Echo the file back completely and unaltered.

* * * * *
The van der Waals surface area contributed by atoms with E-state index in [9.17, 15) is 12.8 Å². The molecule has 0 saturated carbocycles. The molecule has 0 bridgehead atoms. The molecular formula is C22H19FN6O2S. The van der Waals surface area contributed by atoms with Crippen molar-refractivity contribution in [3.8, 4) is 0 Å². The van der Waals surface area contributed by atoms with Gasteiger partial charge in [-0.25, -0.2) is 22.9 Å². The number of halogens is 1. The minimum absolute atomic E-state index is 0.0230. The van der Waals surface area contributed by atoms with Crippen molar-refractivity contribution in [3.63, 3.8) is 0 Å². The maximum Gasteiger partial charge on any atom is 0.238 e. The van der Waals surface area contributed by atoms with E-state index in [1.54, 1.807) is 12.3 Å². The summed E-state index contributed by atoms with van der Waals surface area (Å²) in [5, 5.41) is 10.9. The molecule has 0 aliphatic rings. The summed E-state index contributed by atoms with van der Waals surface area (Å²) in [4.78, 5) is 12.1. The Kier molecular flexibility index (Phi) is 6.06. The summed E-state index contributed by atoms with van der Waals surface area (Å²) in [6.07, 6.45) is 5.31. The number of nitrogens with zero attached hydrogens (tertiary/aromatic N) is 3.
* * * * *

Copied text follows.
The van der Waals surface area contributed by atoms with E-state index in [9.17, 15) is 12.8 Å². The molecule has 0 saturated carbocycles. The molecule has 0 bridgehead atoms. The molecular formula is C22H19FN6O2S. The van der Waals surface area contributed by atoms with Crippen molar-refractivity contribution in [3.8, 4) is 0 Å². The van der Waals surface area contributed by atoms with Gasteiger partial charge in [-0.25, -0.2) is 22.9 Å². The number of halogens is 1. The minimum absolute atomic E-state index is 0.0230. The van der Waals surface area contributed by atoms with Crippen molar-refractivity contribution in [3.63, 3.8) is 0 Å². The maximum Gasteiger partial charge on any atom is 0.238 e. The van der Waals surface area contributed by atoms with E-state index in [1.54, 1.807) is 12.3 Å². The summed E-state index contributed by atoms with van der Waals surface area (Å²) in [5, 5.41) is 10.9. The molecule has 0 aliphatic rings. The summed E-state index contributed by atoms with van der Waals surface area (Å²) in [4.78, 5) is 12.1. The Kier molecular flexibility index (Phi) is 6.06. The summed E-state index contributed by atoms with van der Waals surface area (Å²) in [6.07, 6.45) is 5.31. The number of nitrogens with zero attached hydrogens (tertiary/aromatic N) is 3.